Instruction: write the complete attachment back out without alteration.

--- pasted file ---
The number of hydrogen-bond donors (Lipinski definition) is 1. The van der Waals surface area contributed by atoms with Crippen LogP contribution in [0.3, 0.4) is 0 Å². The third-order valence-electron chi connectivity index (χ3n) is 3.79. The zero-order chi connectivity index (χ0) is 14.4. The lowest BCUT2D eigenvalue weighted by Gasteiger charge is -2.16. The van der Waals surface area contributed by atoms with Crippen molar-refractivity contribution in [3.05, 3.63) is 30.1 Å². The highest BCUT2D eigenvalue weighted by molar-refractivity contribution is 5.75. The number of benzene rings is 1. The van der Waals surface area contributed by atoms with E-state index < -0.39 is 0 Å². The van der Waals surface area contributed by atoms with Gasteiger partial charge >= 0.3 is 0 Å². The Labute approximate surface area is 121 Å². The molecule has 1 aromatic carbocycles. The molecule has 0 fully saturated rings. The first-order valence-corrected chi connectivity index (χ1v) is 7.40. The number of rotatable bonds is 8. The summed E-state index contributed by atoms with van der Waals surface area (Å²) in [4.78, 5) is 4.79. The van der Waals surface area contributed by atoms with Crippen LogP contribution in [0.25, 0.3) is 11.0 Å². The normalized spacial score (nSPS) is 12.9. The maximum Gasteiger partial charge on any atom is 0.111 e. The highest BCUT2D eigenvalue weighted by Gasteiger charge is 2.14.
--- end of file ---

The number of hydrogen-bond donors (Lipinski definition) is 1. The van der Waals surface area contributed by atoms with Crippen LogP contribution in [0.3, 0.4) is 0 Å². The third-order valence-electron chi connectivity index (χ3n) is 3.79. The zero-order chi connectivity index (χ0) is 14.4. The lowest BCUT2D eigenvalue weighted by Gasteiger charge is -2.16. The van der Waals surface area contributed by atoms with Crippen molar-refractivity contribution in [3.05, 3.63) is 30.1 Å². The highest BCUT2D eigenvalue weighted by molar-refractivity contribution is 5.75. The number of benzene rings is 1. The van der Waals surface area contributed by atoms with E-state index < -0.39 is 0 Å². The van der Waals surface area contributed by atoms with Gasteiger partial charge >= 0.3 is 0 Å². The Labute approximate surface area is 121 Å². The molecule has 1 aromatic carbocycles. The molecule has 0 fully saturated rings. The first-order valence-corrected chi connectivity index (χ1v) is 7.40. The number of rotatable bonds is 8. The summed E-state index contributed by atoms with van der Waals surface area (Å²) in [4.78, 5) is 4.79. The van der Waals surface area contributed by atoms with Crippen LogP contribution in [0.25, 0.3) is 11.0 Å². The normalized spacial score (nSPS) is 12.9. The maximum Gasteiger partial charge on any atom is 0.111 e. The highest BCUT2D eigenvalue weighted by Gasteiger charge is 2.14.